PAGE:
Submitted by Dan Isaak
- Massive amounts of water quality data, biological surveys, and habitat condition assessments have been collected by natural resource organizations throughout the U.S.
- The National Stream Internet (NSI) project developed an analytical infrastructure that can be used consistently anywhere with existing stream databases.
- Status and trend assessments for the nation’s aquatic resources can be greatly enhanced through application of NSI technologies at relatively low cost.
Accurate, high resolution information does not exist regarding the status and trends of water quality and aquatic biota throughout the 5,000,000 kilometers of river and stream networks in the U.S. Without this information, prioritization of limited conservation resources within and among resource agencies proceeds inefficiently. Massive amounts of water quality data, biological surveys, and habitat condition assessments have been collected by state, federal, tribal, and private organizations across the U.S. Those data could be used to develop huge amounts of new information and precise status/trend assessments if they were used with new spatial-statistical network (SSN) that enable a suite of sophisticated analyses.
STREAM INTERNET COMPONENTS
The National Stream Internet (NSI) project was funded by the USFWS LCC program and led by researchers from USFS, CSIRO, NOAA, and USGS. The project developed a national analytical infrastructure for stream data that can be applied consistently anywhere in the country to develop new information at low cost. To create that infrastructure, the NSI project developed compatibility among key digital stream geospatial data and analysis tools. Those included the EPA/USGS NHD-Plus v.2 stream hydrography layer (Cooter et al. 2010), sets of stream reach descriptors (Wang et al. 2011), and tools for implementing spatial statistical network models (STARS/SSN website, Ver Hoef et al. 2014).
The NSI enables consistent application of sophisticated analysis tools to many types of stream data throughout the U.S. Moreover, the spatial-statistical network models can be applied to databases characterized by non-random, clustered locations, which provides a strong incentive to develop comprehensive, inter-agency databases (Isaak et al. 2014). The spatial models outperform traditional techniques applied to stream data and enable predictions at ungaged/unmonitored sites, which facilitates development of high-resolution status maps throughout full river networks (for a regional example of NSI technology applications, please visit the NorWeST website). Like the real Internet, a Stream Internet requires a user-base, so free statistical software have been developed (Peterson and Ver Hoef 2014; Ver Hoef et al. 2014) and annual training workshops are conducted in Boise, Idaho. A workshop for leaders of national aquatics programs was also held in 2015 to discuss potential future NSI applications. It is hoped that as better information is developed about stream resources and ecosystems, it empowers resource agencies and managers to make more efficient use of conservation resources and be more effective resource stewards.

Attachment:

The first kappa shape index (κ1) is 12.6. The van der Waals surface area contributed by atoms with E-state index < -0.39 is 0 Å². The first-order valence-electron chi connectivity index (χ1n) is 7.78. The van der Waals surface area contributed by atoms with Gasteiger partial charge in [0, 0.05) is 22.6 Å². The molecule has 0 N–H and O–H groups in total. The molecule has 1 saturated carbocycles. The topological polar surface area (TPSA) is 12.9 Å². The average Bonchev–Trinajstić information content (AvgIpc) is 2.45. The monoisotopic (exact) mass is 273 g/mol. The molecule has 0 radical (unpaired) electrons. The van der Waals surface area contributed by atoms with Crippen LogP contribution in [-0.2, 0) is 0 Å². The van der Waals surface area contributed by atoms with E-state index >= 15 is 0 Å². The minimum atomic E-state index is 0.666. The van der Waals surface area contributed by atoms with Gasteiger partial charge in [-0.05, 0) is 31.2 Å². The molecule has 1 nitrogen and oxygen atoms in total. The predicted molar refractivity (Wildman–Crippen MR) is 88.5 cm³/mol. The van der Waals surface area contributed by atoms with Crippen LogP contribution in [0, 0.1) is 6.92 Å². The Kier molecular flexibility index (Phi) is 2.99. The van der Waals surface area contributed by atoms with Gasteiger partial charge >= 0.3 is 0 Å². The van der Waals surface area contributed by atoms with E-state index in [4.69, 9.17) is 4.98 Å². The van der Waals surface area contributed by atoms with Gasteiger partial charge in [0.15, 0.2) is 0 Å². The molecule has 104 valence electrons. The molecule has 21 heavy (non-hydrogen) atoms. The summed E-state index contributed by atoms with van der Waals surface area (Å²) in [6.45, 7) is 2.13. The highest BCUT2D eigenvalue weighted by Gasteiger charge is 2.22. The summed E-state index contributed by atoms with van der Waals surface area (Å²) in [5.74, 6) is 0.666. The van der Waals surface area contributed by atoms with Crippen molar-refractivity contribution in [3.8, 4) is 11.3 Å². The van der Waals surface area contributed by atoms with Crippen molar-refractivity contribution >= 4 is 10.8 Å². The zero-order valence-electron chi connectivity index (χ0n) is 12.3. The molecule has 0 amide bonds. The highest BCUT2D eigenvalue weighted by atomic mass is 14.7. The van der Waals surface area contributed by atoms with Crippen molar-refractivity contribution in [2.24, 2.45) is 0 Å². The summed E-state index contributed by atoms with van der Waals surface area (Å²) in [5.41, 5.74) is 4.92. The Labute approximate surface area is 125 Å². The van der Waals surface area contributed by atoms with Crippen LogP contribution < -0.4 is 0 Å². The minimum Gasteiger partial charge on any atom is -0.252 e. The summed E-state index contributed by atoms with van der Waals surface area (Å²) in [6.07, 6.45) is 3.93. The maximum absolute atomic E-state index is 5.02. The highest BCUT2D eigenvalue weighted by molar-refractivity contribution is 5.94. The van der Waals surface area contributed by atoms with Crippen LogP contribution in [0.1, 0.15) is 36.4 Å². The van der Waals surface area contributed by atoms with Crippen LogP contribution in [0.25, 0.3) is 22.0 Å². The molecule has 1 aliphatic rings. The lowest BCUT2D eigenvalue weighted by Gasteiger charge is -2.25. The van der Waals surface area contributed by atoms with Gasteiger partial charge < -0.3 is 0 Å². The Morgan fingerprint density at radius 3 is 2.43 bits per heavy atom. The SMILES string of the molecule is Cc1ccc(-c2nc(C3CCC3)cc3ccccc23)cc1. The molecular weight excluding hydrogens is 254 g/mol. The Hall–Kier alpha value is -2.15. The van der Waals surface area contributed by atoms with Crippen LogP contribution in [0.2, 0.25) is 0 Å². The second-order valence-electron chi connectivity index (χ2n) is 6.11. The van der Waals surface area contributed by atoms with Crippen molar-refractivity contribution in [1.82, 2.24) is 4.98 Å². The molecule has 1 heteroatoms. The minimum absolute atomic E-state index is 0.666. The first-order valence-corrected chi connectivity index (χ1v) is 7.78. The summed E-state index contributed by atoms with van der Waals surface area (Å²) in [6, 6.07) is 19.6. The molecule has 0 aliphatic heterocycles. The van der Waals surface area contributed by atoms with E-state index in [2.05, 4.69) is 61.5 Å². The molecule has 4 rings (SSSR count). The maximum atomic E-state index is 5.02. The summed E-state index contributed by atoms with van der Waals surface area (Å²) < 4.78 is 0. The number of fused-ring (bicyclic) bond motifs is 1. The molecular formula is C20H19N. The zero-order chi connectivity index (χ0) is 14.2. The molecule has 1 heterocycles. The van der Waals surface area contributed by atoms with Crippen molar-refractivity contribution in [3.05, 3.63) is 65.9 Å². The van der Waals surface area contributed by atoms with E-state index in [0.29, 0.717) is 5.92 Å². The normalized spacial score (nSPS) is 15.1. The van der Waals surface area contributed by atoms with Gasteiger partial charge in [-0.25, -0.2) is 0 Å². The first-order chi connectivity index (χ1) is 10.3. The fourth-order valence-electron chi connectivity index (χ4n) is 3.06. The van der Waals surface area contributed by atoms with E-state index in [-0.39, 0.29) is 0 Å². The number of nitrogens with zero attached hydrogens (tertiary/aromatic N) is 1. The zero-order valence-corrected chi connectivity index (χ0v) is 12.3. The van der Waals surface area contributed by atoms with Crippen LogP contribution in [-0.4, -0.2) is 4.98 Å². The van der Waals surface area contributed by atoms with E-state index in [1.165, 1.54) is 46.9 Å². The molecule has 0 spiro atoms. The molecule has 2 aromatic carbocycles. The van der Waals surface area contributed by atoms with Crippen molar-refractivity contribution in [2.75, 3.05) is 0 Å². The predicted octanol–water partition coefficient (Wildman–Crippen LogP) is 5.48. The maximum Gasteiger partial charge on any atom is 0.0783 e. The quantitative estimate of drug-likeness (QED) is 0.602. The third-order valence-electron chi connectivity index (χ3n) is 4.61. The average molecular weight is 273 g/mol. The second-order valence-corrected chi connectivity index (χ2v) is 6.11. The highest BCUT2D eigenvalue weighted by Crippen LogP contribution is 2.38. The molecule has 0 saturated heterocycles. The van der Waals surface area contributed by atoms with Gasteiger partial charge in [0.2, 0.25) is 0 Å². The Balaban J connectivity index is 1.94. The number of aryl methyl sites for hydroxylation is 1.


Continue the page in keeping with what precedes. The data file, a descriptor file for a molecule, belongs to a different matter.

For more information, please visit the project website: www.fs.fed.us/rm/boise/AWAE/projects/NationalStreamInternet.html
Cooter et al. 2010. A nationally consistent NHDPlus framework for identifying interstate waters: Implications for integrated assessments and interjurisdictional TMDLs. Environmental Management 46:510-524.
Isaak et al. 2014. Applications of spatial statistical network models to stream data. Wiley Interdisciplinary Reviews –Water 1:277-294.
National Stream Internet website: www.fs.fed.us/rm/boise/AWAE/projects/NationalStreamInternet.html
NorWeST: An interagency stream temperature database, model, and climate scenarios for streams and rivers in the western U.S. website: www.fs.fed.us/rm/boise/AWAE/projects/NorWeST.html
Peterson and Ver Hoef. 2014. STARS: An ArcGIS toolset used to calculate the spatial information needed to fit spatial statistical models to stream network data. Journal of Statistical Software 56(2):1-17.
SSN/STARS: Tools for Spatial Statistical Modeling on Stream Networks. Website: www.fs.fed.us/rm/boise/AWAE/projects/SpatialStreamNetworks.html.
Ver Hoef et al. 2014. SSN: An R package for spatial statistical modeling on stream networks. Journal of Statistical Software 56(3):1-45.
Wang et al. 2011. A hierarchical spatial frame-work and database for the national river fish habitat condition assessment. Fisheries 36: 436-449.
Tagged Under: data management